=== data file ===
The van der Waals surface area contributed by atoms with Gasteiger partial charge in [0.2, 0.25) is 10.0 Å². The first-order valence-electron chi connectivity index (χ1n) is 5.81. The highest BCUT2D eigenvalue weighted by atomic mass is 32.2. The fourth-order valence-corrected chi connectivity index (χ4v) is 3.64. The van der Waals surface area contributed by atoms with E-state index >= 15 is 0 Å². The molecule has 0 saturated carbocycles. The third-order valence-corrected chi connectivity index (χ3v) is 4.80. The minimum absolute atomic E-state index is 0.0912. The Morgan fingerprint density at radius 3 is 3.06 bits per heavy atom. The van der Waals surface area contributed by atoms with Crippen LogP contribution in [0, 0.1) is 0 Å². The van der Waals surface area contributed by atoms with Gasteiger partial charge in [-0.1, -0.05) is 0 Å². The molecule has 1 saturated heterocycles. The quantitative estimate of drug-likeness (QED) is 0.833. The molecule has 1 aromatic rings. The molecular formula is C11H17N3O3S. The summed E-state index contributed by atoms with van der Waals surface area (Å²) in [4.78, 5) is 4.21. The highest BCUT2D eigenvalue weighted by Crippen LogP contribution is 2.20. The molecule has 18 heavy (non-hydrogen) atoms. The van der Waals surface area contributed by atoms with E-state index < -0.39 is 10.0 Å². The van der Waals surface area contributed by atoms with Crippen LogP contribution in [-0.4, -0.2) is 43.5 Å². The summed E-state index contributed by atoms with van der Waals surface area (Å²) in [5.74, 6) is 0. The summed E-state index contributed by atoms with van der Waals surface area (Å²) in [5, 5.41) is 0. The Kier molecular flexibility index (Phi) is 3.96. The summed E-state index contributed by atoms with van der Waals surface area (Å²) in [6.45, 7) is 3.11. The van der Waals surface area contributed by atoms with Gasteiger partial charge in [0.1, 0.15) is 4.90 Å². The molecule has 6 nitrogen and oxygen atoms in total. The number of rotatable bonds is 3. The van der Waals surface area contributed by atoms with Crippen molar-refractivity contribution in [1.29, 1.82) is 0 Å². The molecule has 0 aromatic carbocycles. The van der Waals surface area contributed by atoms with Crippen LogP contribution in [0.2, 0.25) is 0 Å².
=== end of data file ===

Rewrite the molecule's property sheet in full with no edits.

The van der Waals surface area contributed by atoms with Gasteiger partial charge in [0.2, 0.25) is 10.0 Å². The first-order valence-electron chi connectivity index (χ1n) is 5.81. The highest BCUT2D eigenvalue weighted by atomic mass is 32.2. The fourth-order valence-corrected chi connectivity index (χ4v) is 3.64. The van der Waals surface area contributed by atoms with E-state index >= 15 is 0 Å². The molecule has 0 saturated carbocycles. The third-order valence-corrected chi connectivity index (χ3v) is 4.80. The minimum absolute atomic E-state index is 0.0912. The Morgan fingerprint density at radius 3 is 3.06 bits per heavy atom. The van der Waals surface area contributed by atoms with Crippen LogP contribution in [0, 0.1) is 0 Å². The van der Waals surface area contributed by atoms with Gasteiger partial charge in [-0.1, -0.05) is 0 Å². The molecule has 1 saturated heterocycles. The quantitative estimate of drug-likeness (QED) is 0.833. The molecule has 1 aromatic rings. The molecular formula is C11H17N3O3S. The summed E-state index contributed by atoms with van der Waals surface area (Å²) in [4.78, 5) is 4.21. The highest BCUT2D eigenvalue weighted by Crippen LogP contribution is 2.20. The molecule has 18 heavy (non-hydrogen) atoms. The van der Waals surface area contributed by atoms with E-state index < -0.39 is 10.0 Å². The van der Waals surface area contributed by atoms with Crippen LogP contribution in [-0.4, -0.2) is 43.5 Å². The summed E-state index contributed by atoms with van der Waals surface area (Å²) in [5.74, 6) is 0. The summed E-state index contributed by atoms with van der Waals surface area (Å²) in [5, 5.41) is 0. The Kier molecular flexibility index (Phi) is 3.96. The summed E-state index contributed by atoms with van der Waals surface area (Å²) in [6.45, 7) is 3.11. The van der Waals surface area contributed by atoms with Gasteiger partial charge in [0.1, 0.15) is 4.90 Å². The molecule has 6 nitrogen and oxygen atoms in total. The number of rotatable bonds is 3. The van der Waals surface area contributed by atoms with Crippen molar-refractivity contribution in [1.29, 1.82) is 0 Å². The molecule has 0 aromatic carbocycles. The van der Waals surface area contributed by atoms with Crippen LogP contribution in [0.2, 0.25) is 0 Å².